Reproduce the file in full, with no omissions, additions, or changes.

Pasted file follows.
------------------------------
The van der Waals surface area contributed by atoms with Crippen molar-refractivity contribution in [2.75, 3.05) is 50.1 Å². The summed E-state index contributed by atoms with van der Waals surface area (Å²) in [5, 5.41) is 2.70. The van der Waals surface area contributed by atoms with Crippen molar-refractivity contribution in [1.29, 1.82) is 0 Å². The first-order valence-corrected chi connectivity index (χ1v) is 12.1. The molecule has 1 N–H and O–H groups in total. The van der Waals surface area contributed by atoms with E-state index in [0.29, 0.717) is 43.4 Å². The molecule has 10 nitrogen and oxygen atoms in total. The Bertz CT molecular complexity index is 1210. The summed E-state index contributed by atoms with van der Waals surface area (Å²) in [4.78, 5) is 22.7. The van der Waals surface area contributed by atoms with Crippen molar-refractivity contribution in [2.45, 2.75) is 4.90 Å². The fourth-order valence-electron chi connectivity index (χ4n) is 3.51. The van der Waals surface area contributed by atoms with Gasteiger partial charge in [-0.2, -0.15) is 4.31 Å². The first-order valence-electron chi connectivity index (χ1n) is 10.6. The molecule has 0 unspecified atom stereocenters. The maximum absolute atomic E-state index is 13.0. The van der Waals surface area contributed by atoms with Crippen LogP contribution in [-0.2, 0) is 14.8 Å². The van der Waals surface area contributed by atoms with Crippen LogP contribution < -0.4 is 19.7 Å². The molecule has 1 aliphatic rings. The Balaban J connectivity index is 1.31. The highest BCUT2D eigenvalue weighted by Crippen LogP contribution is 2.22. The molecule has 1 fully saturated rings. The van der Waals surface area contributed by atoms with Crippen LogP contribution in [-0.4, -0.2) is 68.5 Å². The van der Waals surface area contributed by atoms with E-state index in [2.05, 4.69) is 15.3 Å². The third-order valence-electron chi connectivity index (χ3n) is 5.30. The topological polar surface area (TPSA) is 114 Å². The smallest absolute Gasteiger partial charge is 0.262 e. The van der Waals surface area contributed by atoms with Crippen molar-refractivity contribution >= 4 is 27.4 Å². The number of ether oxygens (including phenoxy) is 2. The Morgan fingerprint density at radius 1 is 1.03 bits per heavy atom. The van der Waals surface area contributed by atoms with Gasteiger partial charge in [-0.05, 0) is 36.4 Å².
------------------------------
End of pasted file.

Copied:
The van der Waals surface area contributed by atoms with Crippen molar-refractivity contribution in [2.75, 3.05) is 50.1 Å². The summed E-state index contributed by atoms with van der Waals surface area (Å²) in [5, 5.41) is 2.70. The van der Waals surface area contributed by atoms with Crippen molar-refractivity contribution in [1.29, 1.82) is 0 Å². The first-order valence-corrected chi connectivity index (χ1v) is 12.1. The molecule has 1 N–H and O–H groups in total. The van der Waals surface area contributed by atoms with E-state index in [0.29, 0.717) is 43.4 Å². The molecule has 10 nitrogen and oxygen atoms in total. The Bertz CT molecular complexity index is 1210. The summed E-state index contributed by atoms with van der Waals surface area (Å²) in [4.78, 5) is 22.7. The van der Waals surface area contributed by atoms with Crippen molar-refractivity contribution in [2.45, 2.75) is 4.90 Å². The fourth-order valence-electron chi connectivity index (χ4n) is 3.51. The van der Waals surface area contributed by atoms with Gasteiger partial charge in [-0.2, -0.15) is 4.31 Å². The first-order valence-electron chi connectivity index (χ1n) is 10.6. The molecule has 0 unspecified atom stereocenters. The maximum absolute atomic E-state index is 13.0. The van der Waals surface area contributed by atoms with Crippen LogP contribution in [-0.2, 0) is 14.8 Å². The van der Waals surface area contributed by atoms with Crippen LogP contribution < -0.4 is 19.7 Å². The molecule has 1 aliphatic rings. The Balaban J connectivity index is 1.31. The highest BCUT2D eigenvalue weighted by Crippen LogP contribution is 2.22. The molecule has 1 fully saturated rings. The van der Waals surface area contributed by atoms with Crippen LogP contribution in [-0.4, -0.2) is 68.5 Å². The van der Waals surface area contributed by atoms with E-state index in [2.05, 4.69) is 15.3 Å². The third-order valence-electron chi connectivity index (χ3n) is 5.30. The topological polar surface area (TPSA) is 114 Å². The smallest absolute Gasteiger partial charge is 0.262 e. The van der Waals surface area contributed by atoms with Crippen molar-refractivity contribution >= 4 is 27.4 Å². The number of ether oxygens (including phenoxy) is 2. The Morgan fingerprint density at radius 1 is 1.03 bits per heavy atom. The van der Waals surface area contributed by atoms with Gasteiger partial charge in [-0.05, 0) is 36.4 Å².